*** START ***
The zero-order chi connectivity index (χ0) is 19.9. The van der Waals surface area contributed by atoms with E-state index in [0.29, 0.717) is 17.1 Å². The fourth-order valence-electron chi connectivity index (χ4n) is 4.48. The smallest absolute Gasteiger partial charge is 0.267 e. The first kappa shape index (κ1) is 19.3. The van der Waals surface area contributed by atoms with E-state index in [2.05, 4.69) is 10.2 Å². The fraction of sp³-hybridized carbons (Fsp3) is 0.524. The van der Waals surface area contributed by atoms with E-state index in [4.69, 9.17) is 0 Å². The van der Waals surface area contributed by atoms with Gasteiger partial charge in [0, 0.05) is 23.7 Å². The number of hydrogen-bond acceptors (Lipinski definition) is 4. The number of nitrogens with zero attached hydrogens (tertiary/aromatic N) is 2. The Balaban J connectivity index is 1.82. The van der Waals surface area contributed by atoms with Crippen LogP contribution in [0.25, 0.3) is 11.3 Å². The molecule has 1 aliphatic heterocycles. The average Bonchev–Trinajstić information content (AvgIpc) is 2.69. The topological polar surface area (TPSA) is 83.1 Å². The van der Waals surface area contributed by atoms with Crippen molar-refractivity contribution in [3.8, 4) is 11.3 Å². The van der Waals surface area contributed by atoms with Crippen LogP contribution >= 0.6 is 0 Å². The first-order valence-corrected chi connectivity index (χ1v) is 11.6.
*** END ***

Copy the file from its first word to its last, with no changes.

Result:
The zero-order chi connectivity index (χ0) is 19.9. The van der Waals surface area contributed by atoms with E-state index in [0.29, 0.717) is 17.1 Å². The fourth-order valence-electron chi connectivity index (χ4n) is 4.48. The smallest absolute Gasteiger partial charge is 0.267 e. The first kappa shape index (κ1) is 19.3. The van der Waals surface area contributed by atoms with E-state index in [2.05, 4.69) is 10.2 Å². The fraction of sp³-hybridized carbons (Fsp3) is 0.524. The van der Waals surface area contributed by atoms with E-state index in [4.69, 9.17) is 0 Å². The van der Waals surface area contributed by atoms with Gasteiger partial charge in [0, 0.05) is 23.7 Å². The number of hydrogen-bond acceptors (Lipinski definition) is 4. The number of nitrogens with zero attached hydrogens (tertiary/aromatic N) is 2. The Balaban J connectivity index is 1.82. The van der Waals surface area contributed by atoms with Crippen LogP contribution in [0.25, 0.3) is 11.3 Å². The molecule has 1 aliphatic heterocycles. The average Bonchev–Trinajstić information content (AvgIpc) is 2.69. The topological polar surface area (TPSA) is 83.1 Å². The van der Waals surface area contributed by atoms with Crippen molar-refractivity contribution in [3.8, 4) is 11.3 Å². The van der Waals surface area contributed by atoms with Crippen LogP contribution >= 0.6 is 0 Å². The first-order valence-corrected chi connectivity index (χ1v) is 11.6.